if you were to compare (2 chocolate cakes)

baking a cake

The thing about comparisons is they aren’t really fair. Whether you’re talking about people or books or the way friends respond on Twitter, by holding two things next to each other, you can easily stack the deck against something perfectly good with something you deem so much better. And it can be hard sometimes to see how much preference and taste plays into what we see as good or beautiful or even, delicious, when holding X against Y.

Like, take these two cakes. They’re both chocolate, they’re both from this last weekend, they’re both adequate desserts and cures for a sweet tooth. But if you’re like me, you won’t be able to stop yourself from thinking of them as a pair, especially since I made them one day after another, and then deeming one so much better than the other.

cake the first

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roasted broccoli

Well, I hope I’m not jinxing things by saying so, but that last post seems to have worked: it’s looking and feeling more like spring every day! Today I drove with the windows down! Tonight as I’m typing, the birds are chirping! I’ve been hearing about Passover seders on Twitter and from friends, Easter is on Sunday, it’s practically April, after all! So in the spirit of welcoming (i.e., wishing, hoping, begging, pleading) for this new season that has. to. come. eventually, it’s time for a little spring cleaning. These are things I’ve been meaning to tell you, wanting to tell you or just plain am going to tell you. Settle in for a long post, cause that’s what we’ve got (with lots of pictures!).

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for expectations and hope (POM Orange ice cream)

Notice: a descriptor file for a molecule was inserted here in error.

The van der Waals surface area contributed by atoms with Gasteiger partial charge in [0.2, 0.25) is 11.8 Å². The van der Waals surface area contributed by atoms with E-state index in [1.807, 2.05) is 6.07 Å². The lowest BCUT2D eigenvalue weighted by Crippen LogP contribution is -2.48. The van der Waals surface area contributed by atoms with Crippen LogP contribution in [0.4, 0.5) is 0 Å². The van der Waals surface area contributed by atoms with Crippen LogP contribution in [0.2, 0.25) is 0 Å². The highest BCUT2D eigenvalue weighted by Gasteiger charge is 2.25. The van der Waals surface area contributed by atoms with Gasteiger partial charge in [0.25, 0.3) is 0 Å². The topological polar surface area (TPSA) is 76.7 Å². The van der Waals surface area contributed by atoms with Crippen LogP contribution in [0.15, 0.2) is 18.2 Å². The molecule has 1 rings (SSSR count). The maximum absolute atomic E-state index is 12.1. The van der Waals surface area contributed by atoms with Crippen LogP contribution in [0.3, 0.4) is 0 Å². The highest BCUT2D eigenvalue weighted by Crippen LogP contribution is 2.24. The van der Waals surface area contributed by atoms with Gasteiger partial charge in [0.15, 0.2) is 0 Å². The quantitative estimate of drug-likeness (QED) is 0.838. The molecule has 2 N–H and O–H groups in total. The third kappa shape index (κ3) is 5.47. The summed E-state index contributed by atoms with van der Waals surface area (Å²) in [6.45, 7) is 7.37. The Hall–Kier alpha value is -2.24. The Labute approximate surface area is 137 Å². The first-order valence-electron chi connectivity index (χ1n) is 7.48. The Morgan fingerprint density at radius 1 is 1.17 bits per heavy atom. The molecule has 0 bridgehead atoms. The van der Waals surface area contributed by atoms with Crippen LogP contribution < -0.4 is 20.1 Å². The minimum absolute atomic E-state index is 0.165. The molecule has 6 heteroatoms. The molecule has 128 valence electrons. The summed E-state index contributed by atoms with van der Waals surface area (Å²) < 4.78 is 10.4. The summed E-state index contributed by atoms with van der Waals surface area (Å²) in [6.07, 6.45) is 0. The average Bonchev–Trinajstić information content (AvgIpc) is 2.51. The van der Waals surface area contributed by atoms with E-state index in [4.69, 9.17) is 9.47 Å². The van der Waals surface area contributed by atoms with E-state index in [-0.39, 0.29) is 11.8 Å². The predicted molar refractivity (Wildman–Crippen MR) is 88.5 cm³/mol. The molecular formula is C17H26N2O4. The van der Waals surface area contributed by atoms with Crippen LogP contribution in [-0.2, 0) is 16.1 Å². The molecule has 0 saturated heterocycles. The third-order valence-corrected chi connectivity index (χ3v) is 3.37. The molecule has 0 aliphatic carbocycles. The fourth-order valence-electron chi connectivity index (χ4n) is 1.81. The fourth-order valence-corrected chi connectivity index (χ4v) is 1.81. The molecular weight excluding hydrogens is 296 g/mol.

ice cream by window

Well, in case you haven’t already heard, it snowed here in Chicagoland last weekend. The snow itself wasn’t a big deal, just a light dusting on all the trees and cars and buildings, but the fact that it came, right after a week of warmth and sunshine and 60-degree evenings where I rode my bike like I was 12 years old again, was a grim reminder that no matter how late the sun stays out, no matter how many times I don’t need a jacket, no matter what the calendar says, it’s still not exactly spring yet. It still can snow.

ice cream in a bowl

Now, fellow Chicagoans, I know, I know what you’re going to say: Hello? This happens every year! It’s only March! Last year, it snowed in April! I know.

But listen, it’s still kind of a bummer. It’s like when you apply for that job you really want, the one close to home and with great benefits, and just when you’ve had your third interview and thought you’d gone and aced it, you get a rejection letter. Or when you’re ten years old, watching the snow outside, thinking for sure you’ll get a snow day, and you don’t. Or when you bake bread for the eighth or ninth time, all hopeful and expectant, and you end up with weird ribbons inside the loaves that you’d thought were perfection. Dashed dreams make the heart sick.

dixie cup

Of course some people would say there’s an easy solution to this problem, one that’s pretty simple: lower your expectations. Wish for less, and you won’t be hurt as often. There’s truth in that. And I guess it makes sense.

But me?

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all it takes (whole grain pancakes)

pancakes and syrup

Do you ever go grocery shopping on Sunday afternoons? It’s not pretty.

Two days ago, I was weaving in and out of aisles at Whole Foods, repeatedly cornered or trapped by someone’s cart or, worse, by those two dark-haired women who stood in front of the entire yogurt section, chatting with sour faces that never once looked my way, for the solid five minutes that they’d commandeered the dairy case, and by the time I’d finally made it past them and to the baking aisle, my mindset was reduced to pure self-preservation: Flour. The only other thing I needed was flour.

There were people on my right and people on my left, with one couple edging towards me quickly. I scanned the shelves. No whole wheat pastry flour, but white whole wheat flour! That’s similar, right? I grabbed a bag. While I waited in line with it at the checkout, a surly balding man cut in front of me, pretending not to see me or my shopping cart that were inches away from him, and would you believe it, I let him.

That grocery store broke me, I tell you.

pancakes on a plate